The Upside-Down: Contemporary Pastorals and Necropastorals: Fall
“How many ladders to gather an orchard?” asks Brigit Pegeen Kelly in “The Leaving.” Beyond nature poetry, beyond the arcadian romances, this course drives the definition of the poetic pastoral into contemporary fields, including those of ecopoetics and apocalypse narratives, while honoring the classical form’s tradition and its mortification by modernity. The course will begin with selections of Virgil’s Eclogues and Georgics in order to establish a baseline understanding of the form before we leap into excerpts from contemporary texts like Brigit Pegeen Kelly’s The Orchard, Alice Oswald’s Dart, and Layli Long Soldier’s Whereas, with concentrated meditations on individual poems by poets Sumita Chakraborty, Vievee Francis, Brenda Hillman, Sara Eliza Johnson, Dana Levin, Airea D. Matthews, Susan Stewart, and others. With ideas from Joyelle McSweeney’s craft text The Necropastoral: Poetry, Media, and Occults as a lodestar, we will navigate the shift between the idealized pastoral and the necropastoral’s badlands, paying particular attention to the modernist poetry arising out of World War I, including David Jones’s In Parenthesis. Alongside our reading investigations, we will perform generative acts of imitation within the form, stealing wing-beats from the poets who’ve flown before us. We will ask ourselves if the pastoral has any place among our strip-mined and deforested landscapes, and if the form now has a particular obligations to address contemporary issues. In doing so, we will build our ladders to gather the fruit of the world, eating it until the juice runs down our chins and arms.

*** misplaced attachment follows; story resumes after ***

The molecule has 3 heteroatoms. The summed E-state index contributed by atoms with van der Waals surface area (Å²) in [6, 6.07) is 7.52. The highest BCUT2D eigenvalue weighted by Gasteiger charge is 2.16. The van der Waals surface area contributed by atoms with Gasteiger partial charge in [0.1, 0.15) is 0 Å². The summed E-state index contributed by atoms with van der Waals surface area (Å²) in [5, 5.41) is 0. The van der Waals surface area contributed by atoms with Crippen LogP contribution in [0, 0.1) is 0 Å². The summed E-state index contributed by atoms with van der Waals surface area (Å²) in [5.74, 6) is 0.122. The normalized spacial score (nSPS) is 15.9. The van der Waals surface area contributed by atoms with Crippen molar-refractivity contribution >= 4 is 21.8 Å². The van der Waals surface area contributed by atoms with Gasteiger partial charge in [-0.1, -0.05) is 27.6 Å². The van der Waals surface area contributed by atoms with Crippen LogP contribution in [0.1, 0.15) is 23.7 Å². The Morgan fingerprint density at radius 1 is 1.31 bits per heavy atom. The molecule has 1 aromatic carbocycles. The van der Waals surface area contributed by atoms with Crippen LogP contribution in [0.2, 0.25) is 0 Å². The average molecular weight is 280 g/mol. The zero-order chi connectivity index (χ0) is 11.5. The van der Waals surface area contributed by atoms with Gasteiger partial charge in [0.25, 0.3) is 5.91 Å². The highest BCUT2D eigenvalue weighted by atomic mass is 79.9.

Emilia Phillips (she/her/hers) is the author of three poetry collections from the University of Akron Press, most recently Empty Clip (2018), and four chapbooks, including Hemlock (Diode Editions, 2019). Winner of a 2019 Pushcart Prize, Phillips’s poems, lyric memoirs, and poetry reviews appear widely in literary publications including Agni, American Poetry Review, Gulf Coast, The Kenyon Review, New England Review, The New York Times, Ploughshares, Poetry, and elsewhere. She’s an assistant professor in the MFA Writing Program and the Department of English at the University of North Carolina at Greensboro. She’s now at work on Wound Revisions: Memoirs and a poetry collection.